How Roy Orbison Got Reject By Elvis Presley and The Everly Brothers
Roy Orbison for Black and White Night - RoyOrbison / Youtube
Roy Orbison, a pioneer of rock ‘n’ roll, possessed remarkable musical prowess. However, it was his distinctive baritone vocal timbre and his unique approach to melancholic songwriting that made an enduring impression on the landscape of American rock and pop music.
Amongst rock ‘n’ roll’s founding figures, Orbison stood apart from the rest. While Jerry Lee Lewis and Little Richard exuded self-confidence through piano pounding, Elvis Presley had his alluring hip-shaking swagger, and Chuck Berry boasted unparalleled guitar riffs and his iconic duck walk, Orbison had a distinct presence.
Orbison fearlessly delved into themes of fear, anxiety, loss, and insecurity in his music. Orbison’s song titles alone paint a poignant picture: “Crying,” “Only the Lonely”, “Running Scared”, and “Crawling Back”.
These emotions were probably what The Big O felt when a song he created in 1960 was rejected not only by The Everly Brothers but also by the King of Rock ‘n’ Roll himself, Elvis.
Before it became a hit, “Only The Lonely” was rejected twice
Before it became Orbison’s first major hit, “Only The Lonely” was a song he wrote along with his friend Joe Melson. A string of unsuccessful songs, and a growing family living in a tiny apartment, pushed Roy to just sell his newly crafted song to Presley and the Everly Brothers.
But these artists turned it down. As for Elvis, despite his inclination towards performance rather than songwriting, he never lacked a pool of eager songwriters.
Orbison saw Presley as the perfect singer to interpret “Only The Lonely”, so he made his move when the King came back from military service.
After making contact with Presley, however, he was disheartened to receive a polite rejection. Unfortunately, Orbison encountered a similar response when he pitched the song to The Everly Brothers. Ultimately, Orbison decided to sing and release the track as a single on his own in May 1960.
So he recorded the song himself and turned it into a hit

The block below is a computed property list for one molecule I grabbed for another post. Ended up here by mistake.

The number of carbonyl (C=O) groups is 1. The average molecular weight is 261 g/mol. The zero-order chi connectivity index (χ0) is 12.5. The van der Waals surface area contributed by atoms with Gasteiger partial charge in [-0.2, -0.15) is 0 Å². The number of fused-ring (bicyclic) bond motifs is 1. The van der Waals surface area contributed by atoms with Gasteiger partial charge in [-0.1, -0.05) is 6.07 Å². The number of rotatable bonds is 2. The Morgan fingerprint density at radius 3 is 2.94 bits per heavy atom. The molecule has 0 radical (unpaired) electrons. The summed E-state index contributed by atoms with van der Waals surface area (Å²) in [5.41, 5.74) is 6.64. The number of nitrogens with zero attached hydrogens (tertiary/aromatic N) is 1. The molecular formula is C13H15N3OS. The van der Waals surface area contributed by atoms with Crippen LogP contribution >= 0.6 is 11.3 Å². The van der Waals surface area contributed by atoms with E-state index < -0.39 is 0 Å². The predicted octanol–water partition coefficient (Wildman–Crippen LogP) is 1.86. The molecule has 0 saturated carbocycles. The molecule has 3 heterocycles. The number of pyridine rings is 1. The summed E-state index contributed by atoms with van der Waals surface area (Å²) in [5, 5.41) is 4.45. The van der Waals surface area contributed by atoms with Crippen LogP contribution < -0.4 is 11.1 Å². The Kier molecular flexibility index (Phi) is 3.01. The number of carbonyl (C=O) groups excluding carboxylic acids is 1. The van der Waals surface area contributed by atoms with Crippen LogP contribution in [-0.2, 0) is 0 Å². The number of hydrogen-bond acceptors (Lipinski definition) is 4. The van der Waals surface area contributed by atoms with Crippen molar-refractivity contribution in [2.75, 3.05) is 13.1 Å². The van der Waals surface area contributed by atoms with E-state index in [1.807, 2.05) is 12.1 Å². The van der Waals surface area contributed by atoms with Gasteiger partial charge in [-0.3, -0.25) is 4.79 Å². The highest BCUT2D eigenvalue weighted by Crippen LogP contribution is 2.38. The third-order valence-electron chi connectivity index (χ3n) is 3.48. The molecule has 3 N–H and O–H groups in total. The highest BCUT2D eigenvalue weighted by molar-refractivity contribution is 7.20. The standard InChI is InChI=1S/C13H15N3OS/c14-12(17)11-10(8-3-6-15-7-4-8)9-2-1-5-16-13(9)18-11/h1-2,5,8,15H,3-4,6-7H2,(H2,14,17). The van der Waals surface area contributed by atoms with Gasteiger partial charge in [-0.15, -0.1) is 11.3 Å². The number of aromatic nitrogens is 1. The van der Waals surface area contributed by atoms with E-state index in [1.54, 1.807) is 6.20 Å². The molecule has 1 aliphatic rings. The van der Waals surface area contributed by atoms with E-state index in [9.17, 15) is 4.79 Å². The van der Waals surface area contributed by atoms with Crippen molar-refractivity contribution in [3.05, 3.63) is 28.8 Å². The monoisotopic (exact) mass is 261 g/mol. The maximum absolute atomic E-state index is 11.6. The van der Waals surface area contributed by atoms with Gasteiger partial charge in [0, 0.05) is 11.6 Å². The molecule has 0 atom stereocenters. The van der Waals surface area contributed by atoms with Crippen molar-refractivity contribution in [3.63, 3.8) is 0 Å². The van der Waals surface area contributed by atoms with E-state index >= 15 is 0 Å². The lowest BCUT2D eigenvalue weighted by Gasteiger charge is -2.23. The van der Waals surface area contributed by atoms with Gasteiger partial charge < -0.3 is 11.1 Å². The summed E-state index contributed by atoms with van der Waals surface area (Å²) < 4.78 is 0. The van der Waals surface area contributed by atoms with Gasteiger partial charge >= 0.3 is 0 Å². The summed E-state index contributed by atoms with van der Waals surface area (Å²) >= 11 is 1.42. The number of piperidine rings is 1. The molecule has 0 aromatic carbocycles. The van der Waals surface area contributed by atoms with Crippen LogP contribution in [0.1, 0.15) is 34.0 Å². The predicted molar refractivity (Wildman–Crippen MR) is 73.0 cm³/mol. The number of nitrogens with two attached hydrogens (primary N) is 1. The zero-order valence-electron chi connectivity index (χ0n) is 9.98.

The songwriting pair believed they had something good on their hands. Paired with the groundbreaking sound they had just created with a previous minor hit that broke the Top 100, they knew they could do it.
Undeterred by the rejections, Orbison and Melson decided to record “Only the Lonely” themselves at RCA’s Nashville studio. They enlisted a string section and doo-wop backing singers, which had previously contributed to the impressive sound of “Uptown”.
However, this time, sound engineer Bill Porter employed a novel approach, constructing the mix from the top down instead of the traditional bottom-up approach. He began with close-miked backing vocals in the foreground and concluded with the rhythm section softly in the background. This innovative combination would become Orbison’s signature sound.
The single swiftly climbed to number two on the Billboard Hot 100 chart and reached the number one spot in the UK, Ireland, and Australia. “Only the Lonely” reached number one in the United Kingdom and stayed there for two weeks (it spent 24 weeks on the UK singles chart). The song became the longest-charting single in Orbison’s career.
The “greatest singer in the world”
Orbison’s talent was in high demand, leading to appearances on American Bandstand and a relentless three-month tour across the United States with Patsy Cline. Interestingly, when Elvis Presley finally heard “Only the Lonely”, the very song he had initially rejected, he purchased a box of records to distribute to his friends.
Naturally, Presley experienced a twinge of regret when he saw the heights the song achieved, but he ultimately celebrated the success of his fellow Sun Records crooner.
Their friendship flourished throughout the 1960s. During one of Presley’s iconic Las Vegas concerts, he praised Orbison, lauding him as having the “perfect voice” and dubbing him the “greatest singer in the world.”
In response to such flattering accolades, Orbison looked back on his first encounter with Presley’s performance in Odessa in February 1955. “His energy was incredible; his instinct was just amazing,” the Big O recalled in a 1980 interview. “I just didn’t know what to make of it. There was just no reference point in the culture to compare it.”